at around 30 per cent, and the new Kuala Lumpur International Airport Enhance Safety and Security
(KLIA) has struggled to retain existing services, let alone attract new Public safety and security have been identified by tourists as areas of
ones. Part of the problem, as the Malaysian Government is well aware, is concern. Although the problem is more one of perception than reality –
the difficulty for airlines in operating profitably to/from Malaysia caused by unfair media reporting – safety and security provisions should
because of the low cost structure on the routes. KLIA's location is also be built into national, state and local strategies, and special emphasis
unfortunate, squeezed between Asia's two main hub airports, Singapore's should be placed on Travel & Tourism in overall policing strategies.
Changi and Bangkok's Don Muang. While conscious that there is a clear recognition of this aspect of
The Malaysian Government should make even greater efforts to tourism development at the highest government levels,WTTC believes
open air transport markets to attract more long-haul services, and its pivotal importance should be underlined. Successful law enforcement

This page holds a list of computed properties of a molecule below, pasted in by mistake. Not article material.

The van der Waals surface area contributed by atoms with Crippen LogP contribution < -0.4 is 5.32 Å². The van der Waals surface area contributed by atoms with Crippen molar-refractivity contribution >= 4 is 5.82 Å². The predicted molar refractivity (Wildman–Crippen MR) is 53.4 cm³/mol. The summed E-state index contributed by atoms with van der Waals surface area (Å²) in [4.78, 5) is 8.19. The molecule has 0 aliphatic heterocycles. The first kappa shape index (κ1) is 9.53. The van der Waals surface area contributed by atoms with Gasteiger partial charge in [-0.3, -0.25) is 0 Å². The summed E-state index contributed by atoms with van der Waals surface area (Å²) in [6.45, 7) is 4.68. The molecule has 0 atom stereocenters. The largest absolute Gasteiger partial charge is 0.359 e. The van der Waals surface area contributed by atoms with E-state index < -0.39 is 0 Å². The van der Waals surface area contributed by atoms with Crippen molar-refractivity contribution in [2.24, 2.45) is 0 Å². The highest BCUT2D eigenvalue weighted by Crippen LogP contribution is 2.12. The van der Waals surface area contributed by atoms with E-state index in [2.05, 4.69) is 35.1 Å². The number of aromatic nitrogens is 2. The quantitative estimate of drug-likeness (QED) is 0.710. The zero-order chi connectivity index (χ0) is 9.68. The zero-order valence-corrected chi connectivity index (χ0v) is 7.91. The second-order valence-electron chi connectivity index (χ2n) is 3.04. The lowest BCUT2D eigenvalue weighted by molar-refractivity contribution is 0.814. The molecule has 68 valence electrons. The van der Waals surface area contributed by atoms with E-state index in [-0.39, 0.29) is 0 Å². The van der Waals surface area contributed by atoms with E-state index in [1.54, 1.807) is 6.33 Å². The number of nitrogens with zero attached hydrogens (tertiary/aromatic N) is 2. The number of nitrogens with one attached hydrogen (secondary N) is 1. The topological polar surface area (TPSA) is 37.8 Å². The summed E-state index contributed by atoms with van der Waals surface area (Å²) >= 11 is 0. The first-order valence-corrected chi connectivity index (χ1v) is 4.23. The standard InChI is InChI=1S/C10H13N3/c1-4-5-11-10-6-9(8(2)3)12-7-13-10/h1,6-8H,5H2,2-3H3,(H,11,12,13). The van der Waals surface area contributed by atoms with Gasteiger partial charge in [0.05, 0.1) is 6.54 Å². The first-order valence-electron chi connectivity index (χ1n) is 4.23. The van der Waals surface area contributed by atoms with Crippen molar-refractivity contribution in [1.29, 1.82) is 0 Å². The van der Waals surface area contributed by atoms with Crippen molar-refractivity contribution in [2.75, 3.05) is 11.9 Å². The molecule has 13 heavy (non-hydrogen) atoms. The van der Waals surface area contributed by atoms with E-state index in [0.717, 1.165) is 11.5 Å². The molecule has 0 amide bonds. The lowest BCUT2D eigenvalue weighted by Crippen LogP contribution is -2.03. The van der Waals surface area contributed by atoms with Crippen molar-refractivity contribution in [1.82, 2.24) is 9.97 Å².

improve regional networks by expanding liberal aviation accords and could result in a more optimistic forecast scenario in the medium term.
according more Malaysian airports international status. It should But if the underlying problems are not addressed, this may negatively
continue to encourage code-sharing, joint operations and block-seat impact the baseline forecast.
arrangements with Malaysian Airlines, paying particular emphasis to At the same time, health concerns should be addressed and clear
routes where capacity is low and capacity growth running below the guidelines communicated for dissemination by the media.All too often,
growth in traffic demand. One notable example is routes to/fromChina. Malaysia is too harshly judged by the media – as in the case of the
Increases in airport and landing charges should continue to be frozen annual smoke haze, or when there have been outbreaks of infectious
until such time as demand picks up. diseases – when open discussion of the perceived problems could so
The introduction of new airline routes by local state or privately easily reduce their impact.
owned airlines should also be encouraged. One such route, a direct link
between Kota Kinabalu in Sabah and Mulu in Sarawak, was recently Tax Intelligently
inaugurated and is expected to stimulate tourist demand. Prior to the Travel & Tourism taxes currently represent an estimated 10.5 per